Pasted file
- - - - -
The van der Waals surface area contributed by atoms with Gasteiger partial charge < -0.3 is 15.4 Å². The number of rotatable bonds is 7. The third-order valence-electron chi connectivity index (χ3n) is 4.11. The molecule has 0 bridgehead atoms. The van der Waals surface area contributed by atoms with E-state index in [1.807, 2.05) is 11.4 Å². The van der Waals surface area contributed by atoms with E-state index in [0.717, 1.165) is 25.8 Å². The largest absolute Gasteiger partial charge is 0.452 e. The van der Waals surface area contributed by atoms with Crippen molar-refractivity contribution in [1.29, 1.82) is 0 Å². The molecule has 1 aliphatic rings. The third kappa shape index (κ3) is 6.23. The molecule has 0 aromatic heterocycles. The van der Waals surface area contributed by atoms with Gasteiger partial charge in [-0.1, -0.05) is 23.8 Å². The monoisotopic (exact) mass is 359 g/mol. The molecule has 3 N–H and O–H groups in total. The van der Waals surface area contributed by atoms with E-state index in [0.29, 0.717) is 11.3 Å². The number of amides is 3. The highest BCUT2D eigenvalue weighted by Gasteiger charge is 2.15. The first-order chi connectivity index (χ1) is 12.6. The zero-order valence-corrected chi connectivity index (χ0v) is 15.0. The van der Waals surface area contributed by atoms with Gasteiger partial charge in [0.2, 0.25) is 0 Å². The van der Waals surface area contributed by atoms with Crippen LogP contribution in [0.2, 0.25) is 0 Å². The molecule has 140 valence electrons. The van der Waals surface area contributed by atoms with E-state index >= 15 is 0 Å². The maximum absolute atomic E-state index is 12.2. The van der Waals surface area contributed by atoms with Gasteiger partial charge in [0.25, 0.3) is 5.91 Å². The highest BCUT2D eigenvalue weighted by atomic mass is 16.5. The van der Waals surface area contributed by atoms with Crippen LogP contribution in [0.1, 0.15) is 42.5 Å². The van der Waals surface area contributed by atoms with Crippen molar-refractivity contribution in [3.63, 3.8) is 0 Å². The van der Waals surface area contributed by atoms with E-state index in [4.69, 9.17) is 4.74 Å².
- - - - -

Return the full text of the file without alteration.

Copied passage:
The van der Waals surface area contributed by atoms with Gasteiger partial charge < -0.3 is 15.4 Å². The number of rotatable bonds is 7. The third-order valence-electron chi connectivity index (χ3n) is 4.11. The molecule has 0 bridgehead atoms. The van der Waals surface area contributed by atoms with E-state index in [1.807, 2.05) is 11.4 Å². The van der Waals surface area contributed by atoms with E-state index in [0.717, 1.165) is 25.8 Å². The largest absolute Gasteiger partial charge is 0.452 e. The van der Waals surface area contributed by atoms with Crippen molar-refractivity contribution in [1.29, 1.82) is 0 Å². The molecule has 1 aliphatic rings. The third kappa shape index (κ3) is 6.23. The molecule has 0 aromatic heterocycles. The van der Waals surface area contributed by atoms with Gasteiger partial charge in [-0.1, -0.05) is 23.8 Å². The monoisotopic (exact) mass is 359 g/mol. The molecule has 3 N–H and O–H groups in total. The van der Waals surface area contributed by atoms with E-state index in [0.29, 0.717) is 11.3 Å². The number of amides is 3. The highest BCUT2D eigenvalue weighted by Gasteiger charge is 2.15. The first-order chi connectivity index (χ1) is 12.6. The zero-order valence-corrected chi connectivity index (χ0v) is 15.0. The van der Waals surface area contributed by atoms with Gasteiger partial charge in [0.2, 0.25) is 0 Å². The van der Waals surface area contributed by atoms with Crippen LogP contribution in [0.2, 0.25) is 0 Å². The molecule has 140 valence electrons. The van der Waals surface area contributed by atoms with E-state index >= 15 is 0 Å². The maximum absolute atomic E-state index is 12.2. The van der Waals surface area contributed by atoms with Gasteiger partial charge in [0.25, 0.3) is 5.91 Å². The highest BCUT2D eigenvalue weighted by atomic mass is 16.5. The van der Waals surface area contributed by atoms with Crippen LogP contribution in [0.1, 0.15) is 42.5 Å². The van der Waals surface area contributed by atoms with Crippen molar-refractivity contribution in [3.63, 3.8) is 0 Å². The van der Waals surface area contributed by atoms with E-state index in [4.69, 9.17) is 4.74 Å².